Embed into another application

About logging

Embedding software making use of logging into another one making use of logging itself can be cumbersome. Vysper uses slf4j for logging, which foremost is a logging facade. The actual logging worker is then bound at runtime. It can be log4j, as in standalone Vysper, or some other logging framework. If you make use of one of these in your embedding application, just put the proper slf4j adapter lib onto the classpath. For more info about slf4j, see the website at slf4j.org.


This example doesn’t make use of the Spring-based deployment. So we don’t need the Spring libraries here.

TODO: elaborate about the other libs needed.

Start server (naivly)

Having a Vysper XMPP server instance embedded into your own application is easy:

import org.apache.vysper.xmpp.server;

XMPPServer server = new XMPPServer("myembeddedjabber.com");

Unfortunately, this is not the whole story, we need to do some more preparations first. Hang on!

Start server (full story)

We make use of the JCR-persistent storage, and we add one user. If you need more users, add more. Just make sure their Jabber ID domain matches the server’s domain (“myembeddedjabber.com”, in this case).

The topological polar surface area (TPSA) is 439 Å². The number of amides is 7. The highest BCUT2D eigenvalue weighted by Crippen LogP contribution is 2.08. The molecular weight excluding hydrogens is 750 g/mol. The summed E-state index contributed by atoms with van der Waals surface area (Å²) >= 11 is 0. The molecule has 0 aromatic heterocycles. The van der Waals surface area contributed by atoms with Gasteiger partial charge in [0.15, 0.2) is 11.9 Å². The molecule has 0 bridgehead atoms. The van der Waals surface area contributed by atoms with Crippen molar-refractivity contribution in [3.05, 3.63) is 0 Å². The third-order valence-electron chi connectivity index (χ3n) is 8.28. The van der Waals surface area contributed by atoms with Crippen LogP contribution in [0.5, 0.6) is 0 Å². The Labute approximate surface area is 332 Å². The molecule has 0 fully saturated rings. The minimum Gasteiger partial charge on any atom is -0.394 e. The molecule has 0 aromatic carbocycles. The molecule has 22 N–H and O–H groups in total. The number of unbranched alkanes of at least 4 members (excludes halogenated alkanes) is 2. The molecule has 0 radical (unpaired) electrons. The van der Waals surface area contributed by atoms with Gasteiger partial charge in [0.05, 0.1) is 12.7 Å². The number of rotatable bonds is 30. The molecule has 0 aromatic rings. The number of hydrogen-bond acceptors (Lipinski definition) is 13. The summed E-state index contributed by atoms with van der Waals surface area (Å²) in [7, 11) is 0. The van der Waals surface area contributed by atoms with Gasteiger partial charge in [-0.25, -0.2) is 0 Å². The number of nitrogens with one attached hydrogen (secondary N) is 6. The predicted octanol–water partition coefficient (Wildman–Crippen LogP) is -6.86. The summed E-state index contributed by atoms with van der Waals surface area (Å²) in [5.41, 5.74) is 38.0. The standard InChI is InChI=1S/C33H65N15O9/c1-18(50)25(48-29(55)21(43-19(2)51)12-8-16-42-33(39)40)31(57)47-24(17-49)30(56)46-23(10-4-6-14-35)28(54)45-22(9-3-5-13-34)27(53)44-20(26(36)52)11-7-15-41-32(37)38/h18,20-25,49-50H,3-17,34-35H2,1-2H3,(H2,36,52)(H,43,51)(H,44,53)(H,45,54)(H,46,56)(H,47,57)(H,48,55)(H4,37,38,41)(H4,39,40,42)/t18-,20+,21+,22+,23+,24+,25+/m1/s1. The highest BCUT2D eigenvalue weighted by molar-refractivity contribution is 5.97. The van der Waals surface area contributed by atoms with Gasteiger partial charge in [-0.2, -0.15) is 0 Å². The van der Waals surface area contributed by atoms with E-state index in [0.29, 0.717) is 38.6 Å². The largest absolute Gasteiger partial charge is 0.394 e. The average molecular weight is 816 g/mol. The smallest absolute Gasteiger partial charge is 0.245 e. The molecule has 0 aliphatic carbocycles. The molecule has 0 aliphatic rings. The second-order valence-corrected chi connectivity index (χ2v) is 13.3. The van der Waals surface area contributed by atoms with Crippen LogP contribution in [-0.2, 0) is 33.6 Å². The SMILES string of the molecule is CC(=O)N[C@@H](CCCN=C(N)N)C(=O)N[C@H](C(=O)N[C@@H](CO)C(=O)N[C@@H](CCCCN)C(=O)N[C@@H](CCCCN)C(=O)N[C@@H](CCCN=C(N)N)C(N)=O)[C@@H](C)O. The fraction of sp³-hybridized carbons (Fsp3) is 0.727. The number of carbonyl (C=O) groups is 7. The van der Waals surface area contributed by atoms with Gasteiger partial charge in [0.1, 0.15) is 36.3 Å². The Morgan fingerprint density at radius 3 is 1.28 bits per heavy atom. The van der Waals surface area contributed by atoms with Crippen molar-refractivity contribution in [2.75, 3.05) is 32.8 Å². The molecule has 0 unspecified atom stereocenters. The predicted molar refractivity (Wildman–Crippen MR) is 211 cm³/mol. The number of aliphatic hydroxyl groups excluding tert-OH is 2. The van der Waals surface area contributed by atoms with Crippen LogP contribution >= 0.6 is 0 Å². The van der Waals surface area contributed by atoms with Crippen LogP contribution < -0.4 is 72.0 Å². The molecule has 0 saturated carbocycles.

// choose the storage you want to use
StorageProviderRegistry providerRegistry = new JcrStorageProviderRegistry();
//StorageProviderRegistry providerRegistry = new MemoryStorageProviderRegistry();

final AccountManagement accountManagement = (AccountManagement) providerRegistry.retrieve(AccountManagement.class);

if(!accountManagement.verifyAccountExists(EntityImpl.parse("user1@myembeddedjabber.com"))) {
    accountManagement.addUser(EntityImpl.parse("user1@myembeddedjabber.com"), "password1");

Now, instantiate the server and set the fundamental stuff: endpoint, user management and TLS.

SSL needs a TLS certificate. There is one coming along with Vysper for testing purposes only, just make sure it is properly referenced on the file system. Or, even better, create your own.

XMPPServer server = new XMPPServer("myembeddedjabber.com");
server.addEndpoint(new TCPEndpoint());

server.setTLSCertificateInfo(new File("src/main/config/bogus_mina_tls.cert"), "boguspw");

With initializing completed, just give it a go:

try {
    System.out.println("server is running...");
} catch (Exception e) {

Adding modules to the server.

The server starts up with two built-in modules, Roster and Service Discovery. Both can be considered as optional, but for a proper server you would normally want to have them (and if you don’t, remove them from code in XMPPServer.start() and rebuild).

Some handy modules can be added, but this is optional:

server.addModule(new SoftwareVersionModule());
server.addModule(new EntityTimeModule());
server.addModule(new VcardTempModule()); // depends on Jcr persistence


The full and probably improved latest version of this code can be found here